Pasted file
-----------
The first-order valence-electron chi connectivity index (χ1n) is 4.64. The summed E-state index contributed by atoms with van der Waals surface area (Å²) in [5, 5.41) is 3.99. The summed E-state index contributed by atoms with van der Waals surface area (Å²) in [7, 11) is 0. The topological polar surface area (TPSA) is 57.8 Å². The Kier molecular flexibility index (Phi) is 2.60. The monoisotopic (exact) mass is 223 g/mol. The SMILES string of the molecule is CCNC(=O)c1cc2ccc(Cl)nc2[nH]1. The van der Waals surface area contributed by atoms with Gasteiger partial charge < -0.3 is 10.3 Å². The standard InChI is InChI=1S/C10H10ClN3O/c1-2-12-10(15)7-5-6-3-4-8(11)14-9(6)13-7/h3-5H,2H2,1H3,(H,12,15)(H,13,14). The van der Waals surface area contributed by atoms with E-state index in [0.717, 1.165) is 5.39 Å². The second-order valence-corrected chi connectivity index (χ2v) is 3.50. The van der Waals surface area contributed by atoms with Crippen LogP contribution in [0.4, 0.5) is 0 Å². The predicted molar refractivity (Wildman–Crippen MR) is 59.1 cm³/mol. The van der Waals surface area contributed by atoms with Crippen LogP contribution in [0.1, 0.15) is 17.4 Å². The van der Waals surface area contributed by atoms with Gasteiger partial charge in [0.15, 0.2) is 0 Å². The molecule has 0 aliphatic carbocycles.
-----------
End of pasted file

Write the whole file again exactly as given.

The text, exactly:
The first-order valence-electron chi connectivity index (χ1n) is 4.64. The summed E-state index contributed by atoms with van der Waals surface area (Å²) in [5, 5.41) is 3.99. The summed E-state index contributed by atoms with van der Waals surface area (Å²) in [7, 11) is 0. The topological polar surface area (TPSA) is 57.8 Å². The Kier molecular flexibility index (Phi) is 2.60. The monoisotopic (exact) mass is 223 g/mol. The SMILES string of the molecule is CCNC(=O)c1cc2ccc(Cl)nc2[nH]1. The van der Waals surface area contributed by atoms with Gasteiger partial charge < -0.3 is 10.3 Å². The standard InChI is InChI=1S/C10H10ClN3O/c1-2-12-10(15)7-5-6-3-4-8(11)14-9(6)13-7/h3-5H,2H2,1H3,(H,12,15)(H,13,14). The van der Waals surface area contributed by atoms with E-state index in [0.717, 1.165) is 5.39 Å². The second-order valence-corrected chi connectivity index (χ2v) is 3.50. The van der Waals surface area contributed by atoms with Crippen LogP contribution in [0.4, 0.5) is 0 Å². The predicted molar refractivity (Wildman–Crippen MR) is 59.1 cm³/mol. The van der Waals surface area contributed by atoms with Crippen LogP contribution in [0.1, 0.15) is 17.4 Å². The van der Waals surface area contributed by atoms with Gasteiger partial charge in [0.15, 0.2) is 0 Å². The molecule has 0 aliphatic carbocycles.